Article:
Talking Business

March 24, 2014

To help the young, we need to keep older people working

Here’s a counterintuitive way the older generations can help the young: Keep working and don’t retire so early. Because for perhaps the first time in history, the over-60 population is growing much faster than younger groups.

Here’s a counterintuitive way the older generations can help the young:

Keep working and don’t retire so early. Because for perhaps the first time in history, the over-60 population is growing much faster than younger groups.

As Nicholas Eberstadt, a scholar at the American Enterprise Institute, and Michael W. Hodin, executive director of the Global Coalition on Aging, wrote in a recent Wall Street Journal op-ed, we need to build an economic growth model for an aging society.

The whole world, they contend, will have to grapple with the economic problems posed by humanity’s getting older. If we don’t better tap the economic potential of older workers, the younger generations will have to pay more and more taxes to support the old.

The burden of partly funding Social Security — which partly subsidizes the retired life — and subsidized medical care for ever-living-longer older folks will eventually become too heavy.

Young people won’t have as much money as previous generations to further their educations, buy houses and cars, and fund business startups. They’ll put off having children. In a downward spiral, prosperity will decline.

It won’t be enough just to urge people to work longer. In their op-ed, “America needs to rethink ‘retirement,’ ” Eberstadt and Hodin argue government and company policies stacked against older workers need to be changed.

Though three-fourths of Americans say they’ll continue working after retirement, The New York Times reports, just 18.9 percent of people 65 and older actually stay in the work force.

Eberstadt and Hodin, for starters, call for emphasizing a measure of unemployment that better accounts for older adults. The government’s most-reported jobless rate measures only those actively working or seeking to work. But those in their 60s and 70s should also now be considered eligible for work.

Eberstadt and Hodin propose that we pay more attention to the overall “employment ratio,’’ the proportion of all men and women over the age of 20 holding jobs, while also breaking out a separate measure for Americans over 55.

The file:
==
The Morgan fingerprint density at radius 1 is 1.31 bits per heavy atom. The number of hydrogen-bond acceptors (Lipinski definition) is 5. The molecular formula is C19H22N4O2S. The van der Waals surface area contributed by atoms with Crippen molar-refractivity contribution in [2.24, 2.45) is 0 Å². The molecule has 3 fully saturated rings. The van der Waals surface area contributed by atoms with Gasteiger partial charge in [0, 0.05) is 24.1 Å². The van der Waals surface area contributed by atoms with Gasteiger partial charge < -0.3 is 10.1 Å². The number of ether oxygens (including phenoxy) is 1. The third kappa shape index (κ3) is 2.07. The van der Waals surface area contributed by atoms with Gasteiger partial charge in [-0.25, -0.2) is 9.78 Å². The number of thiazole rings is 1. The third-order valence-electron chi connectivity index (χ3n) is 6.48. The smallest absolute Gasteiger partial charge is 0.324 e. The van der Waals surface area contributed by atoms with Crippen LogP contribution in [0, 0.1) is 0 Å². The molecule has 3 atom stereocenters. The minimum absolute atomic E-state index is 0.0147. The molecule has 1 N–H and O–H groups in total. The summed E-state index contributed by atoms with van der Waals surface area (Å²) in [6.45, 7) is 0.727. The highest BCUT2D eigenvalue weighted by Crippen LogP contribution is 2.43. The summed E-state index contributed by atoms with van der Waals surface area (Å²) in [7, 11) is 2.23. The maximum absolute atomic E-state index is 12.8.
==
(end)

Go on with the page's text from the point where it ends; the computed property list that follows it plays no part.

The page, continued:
In fact, Eberstadt and Hodin say, the work rate for older Americans has indeed been rising for 20 years. For instance, the 18.9 percent figure from The Times is up from 12 percent over that time. They call the increase “a rare heartening fact about the U.S. workforce these days.” But it also shows the pressure from the elderly to keep working. So the point would be to design government and workplace policies to help drive that employment ratio even higher over the years.

Companies could get tax credits to invest in training and education for older workers. And older workers could get incentives to go back to school or get other training. Pensions should be portable. And though Eberstadt and Hodin don’t mention this, health insurance should no longer be tied to employers. The high cost of health care for older workers is a hiring disincentive.

We should also encourage more “silver entrepreneurs.” Eberstadt and Hodin note that the Kauffman Foundation estimates almost half of all entrepreneurs in America are over 45.

Finally, corporations will need to be more accepting of older workers, in large part simply to take advantage of experienced talent. They can also strive to make workplaces more “age friendly.” Eberstadt and Hodin call attention to a BMW plant in Bavaria that in consultations with older workers is installing softer floors and adjustable workstations, and providing orthopedic footware.

So what about the so-called “gray ceiling” — the clogging of the lanes of advancement for younger workers? Or the notion that older workers are actually stealing jobs? Eberstadt and Hodin say those objections are mistaken, and also arose when women began entering the work force in large numbers. But women have made tremendous economic contributions.

Of course, older workers have to make their own decisions about staying on the job longer based on their needs, dreams, health and savings. And, of course, there are many ways the retired can contribute to society through volunteer work.

But by remaining in the work force, they can keep contributing to the country’s overall economic prosperity instead of, in part, living off it. They will continue to pay taxes that, one can hope, will better allow government to accomplish needed functions. Like women entering the work force in the last 50 years, more older people working would similarly help supercharge the economy for all, the young included.

So if you’re about ready to step out of the rat race, maybe delay that a bit. Uncle Sam’s economy needs you!

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